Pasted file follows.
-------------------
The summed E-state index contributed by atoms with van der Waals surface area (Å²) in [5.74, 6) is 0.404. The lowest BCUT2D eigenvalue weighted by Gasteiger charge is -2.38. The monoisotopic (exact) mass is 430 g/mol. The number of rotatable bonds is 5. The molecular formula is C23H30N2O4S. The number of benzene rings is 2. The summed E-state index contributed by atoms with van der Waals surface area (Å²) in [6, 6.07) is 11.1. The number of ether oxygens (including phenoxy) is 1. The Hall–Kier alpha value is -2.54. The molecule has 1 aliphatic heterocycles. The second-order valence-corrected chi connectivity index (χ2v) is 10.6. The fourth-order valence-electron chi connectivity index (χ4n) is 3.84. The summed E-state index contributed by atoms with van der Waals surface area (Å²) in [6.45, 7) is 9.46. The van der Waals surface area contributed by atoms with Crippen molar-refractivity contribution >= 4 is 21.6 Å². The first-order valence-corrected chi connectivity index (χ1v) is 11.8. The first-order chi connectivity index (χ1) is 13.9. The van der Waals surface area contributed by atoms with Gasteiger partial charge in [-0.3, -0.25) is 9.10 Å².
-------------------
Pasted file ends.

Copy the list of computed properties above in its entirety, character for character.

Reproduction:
The summed E-state index contributed by atoms with van der Waals surface area (Å²) in [5.74, 6) is 0.404. The lowest BCUT2D eigenvalue weighted by Gasteiger charge is -2.38. The monoisotopic (exact) mass is 430 g/mol. The number of rotatable bonds is 5. The molecular formula is C23H30N2O4S. The number of benzene rings is 2. The summed E-state index contributed by atoms with van der Waals surface area (Å²) in [6, 6.07) is 11.1. The number of ether oxygens (including phenoxy) is 1. The Hall–Kier alpha value is -2.54. The molecule has 1 aliphatic heterocycles. The second-order valence-corrected chi connectivity index (χ2v) is 10.6. The fourth-order valence-electron chi connectivity index (χ4n) is 3.84. The summed E-state index contributed by atoms with van der Waals surface area (Å²) in [6.45, 7) is 9.46. The van der Waals surface area contributed by atoms with Crippen molar-refractivity contribution >= 4 is 21.6 Å². The first-order valence-corrected chi connectivity index (χ1v) is 11.8. The first-order chi connectivity index (χ1) is 13.9. The van der Waals surface area contributed by atoms with Gasteiger partial charge in [-0.3, -0.25) is 9.10 Å².